Personal beliefs are important in determining the extent to which people are impacted by some phenomena in the real world. Thus, it can be argued that homophobia and misogyny are personal beliefs that cannot negatively affect the whole population in terms of maintaining the status quo and high levels of oppression. In other words, the perceptions cannot have significant effects on systematic oppression.

From a sociological standpoint, persons are supposed to be united in society, but the issues of homosexuality and lesbianism cannot be applied to cause divisions since they are not practiced based on collective decisions (Murray and Roscoe 134). In addition, the fear of women and homosexuality matters cannot be used to propagate capitalism, which is firmly founded on strong economic platforms.

Works Cited

Bordo, S. Unbearable weight: Feminism, Western culture, and the body. California, CA: Univ of California Press, 2003. Print.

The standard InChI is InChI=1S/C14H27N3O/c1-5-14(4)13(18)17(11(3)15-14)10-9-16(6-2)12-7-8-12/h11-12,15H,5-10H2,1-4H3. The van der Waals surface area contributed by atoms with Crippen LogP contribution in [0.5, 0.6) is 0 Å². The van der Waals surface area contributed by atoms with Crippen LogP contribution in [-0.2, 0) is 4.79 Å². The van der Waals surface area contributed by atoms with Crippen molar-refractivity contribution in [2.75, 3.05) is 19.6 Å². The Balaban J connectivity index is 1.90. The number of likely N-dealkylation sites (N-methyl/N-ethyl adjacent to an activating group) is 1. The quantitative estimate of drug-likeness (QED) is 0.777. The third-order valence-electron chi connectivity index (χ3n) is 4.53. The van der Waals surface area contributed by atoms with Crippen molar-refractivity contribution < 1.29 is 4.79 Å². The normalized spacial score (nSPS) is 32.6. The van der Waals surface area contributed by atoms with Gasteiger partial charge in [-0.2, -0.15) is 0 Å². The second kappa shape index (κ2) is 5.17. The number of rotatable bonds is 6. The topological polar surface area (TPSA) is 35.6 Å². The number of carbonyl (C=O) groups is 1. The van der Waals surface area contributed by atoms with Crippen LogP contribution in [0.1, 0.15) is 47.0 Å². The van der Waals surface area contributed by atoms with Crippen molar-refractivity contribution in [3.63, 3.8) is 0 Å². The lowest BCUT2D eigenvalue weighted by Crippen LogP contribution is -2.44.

Murray, S., and Will R., eds. Boy-Wives and Female-Husbands: Studies in African-American Homosexualities. New York, NY: Macmillan, 2001. Print.

Teunis, N. “Same-sex sexuality in Africa: A case study from Senegal.” AIDS and Behavior 5.2 (2001): 173-182. Print.

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CurtConners. (2020, March 26). Misogyny and Homophobia as an Oppression Tool [Blog post]. Retrieved from

Work Cited

CurtConners. "Misogyny and Homophobia as an Oppression Tool." IvyPanda, 26 Mar. 2020,

1. CurtConners. "Misogyny and Homophobia as an Oppression Tool." IvyPanda (blog), March 26, 2020.


CurtConners. "Misogyny and Homophobia as an Oppression Tool." IvyPanda (blog), March 26, 2020.


CurtConners. 2020. "Misogyny and Homophobia as an Oppression Tool." IvyPanda (blog), March 26, 2020.


CurtConners. (2020) 'Misogyny and Homophobia as an Oppression Tool'. IvyPanda, 26 March.